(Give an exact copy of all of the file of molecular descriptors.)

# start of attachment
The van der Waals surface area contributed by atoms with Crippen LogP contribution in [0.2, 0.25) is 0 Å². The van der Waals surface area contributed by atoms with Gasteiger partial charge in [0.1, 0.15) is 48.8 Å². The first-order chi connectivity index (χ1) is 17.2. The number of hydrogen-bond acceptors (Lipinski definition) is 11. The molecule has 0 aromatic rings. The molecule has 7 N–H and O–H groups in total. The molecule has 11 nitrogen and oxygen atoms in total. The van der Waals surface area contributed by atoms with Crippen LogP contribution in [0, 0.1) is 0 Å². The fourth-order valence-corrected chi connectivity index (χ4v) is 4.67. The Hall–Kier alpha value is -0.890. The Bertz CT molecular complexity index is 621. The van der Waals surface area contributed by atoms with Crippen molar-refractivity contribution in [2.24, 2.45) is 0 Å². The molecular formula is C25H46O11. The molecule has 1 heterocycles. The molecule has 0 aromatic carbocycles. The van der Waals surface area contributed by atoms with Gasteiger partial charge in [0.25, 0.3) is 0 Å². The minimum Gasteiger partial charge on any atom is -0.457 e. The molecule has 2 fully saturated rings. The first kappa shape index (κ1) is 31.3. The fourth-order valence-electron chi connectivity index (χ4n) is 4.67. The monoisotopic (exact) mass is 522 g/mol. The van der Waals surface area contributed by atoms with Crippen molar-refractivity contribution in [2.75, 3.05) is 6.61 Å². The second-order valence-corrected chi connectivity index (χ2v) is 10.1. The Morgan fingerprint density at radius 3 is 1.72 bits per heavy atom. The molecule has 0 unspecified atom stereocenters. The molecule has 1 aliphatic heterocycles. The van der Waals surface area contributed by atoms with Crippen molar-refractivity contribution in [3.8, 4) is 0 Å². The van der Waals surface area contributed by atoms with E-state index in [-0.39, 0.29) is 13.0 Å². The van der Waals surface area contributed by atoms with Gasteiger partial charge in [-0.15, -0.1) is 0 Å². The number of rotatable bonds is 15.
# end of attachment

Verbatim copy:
The van der Waals surface area contributed by atoms with Crippen LogP contribution in [0.2, 0.25) is 0 Å². The van der Waals surface area contributed by atoms with Gasteiger partial charge in [0.1, 0.15) is 48.8 Å². The first-order chi connectivity index (χ1) is 17.2. The number of hydrogen-bond acceptors (Lipinski definition) is 11. The molecule has 0 aromatic rings. The molecule has 7 N–H and O–H groups in total. The molecule has 11 nitrogen and oxygen atoms in total. The van der Waals surface area contributed by atoms with Crippen LogP contribution in [0, 0.1) is 0 Å². The fourth-order valence-corrected chi connectivity index (χ4v) is 4.67. The Hall–Kier alpha value is -0.890. The Bertz CT molecular complexity index is 621. The van der Waals surface area contributed by atoms with Crippen molar-refractivity contribution in [2.24, 2.45) is 0 Å². The molecular formula is C25H46O11. The molecule has 1 heterocycles. The molecule has 0 aromatic carbocycles. The van der Waals surface area contributed by atoms with Gasteiger partial charge in [0.25, 0.3) is 0 Å². The minimum Gasteiger partial charge on any atom is -0.457 e. The molecule has 2 fully saturated rings. The first kappa shape index (κ1) is 31.3. The fourth-order valence-electron chi connectivity index (χ4n) is 4.67. The monoisotopic (exact) mass is 522 g/mol. The van der Waals surface area contributed by atoms with Crippen molar-refractivity contribution in [2.75, 3.05) is 6.61 Å². The second-order valence-corrected chi connectivity index (χ2v) is 10.1. The Morgan fingerprint density at radius 3 is 1.72 bits per heavy atom. The molecule has 0 unspecified atom stereocenters. The molecule has 1 aliphatic heterocycles. The van der Waals surface area contributed by atoms with Crippen molar-refractivity contribution in [3.8, 4) is 0 Å². The van der Waals surface area contributed by atoms with E-state index in [-0.39, 0.29) is 13.0 Å². The van der Waals surface area contributed by atoms with Gasteiger partial charge in [-0.15, -0.1) is 0 Å². The number of rotatable bonds is 15.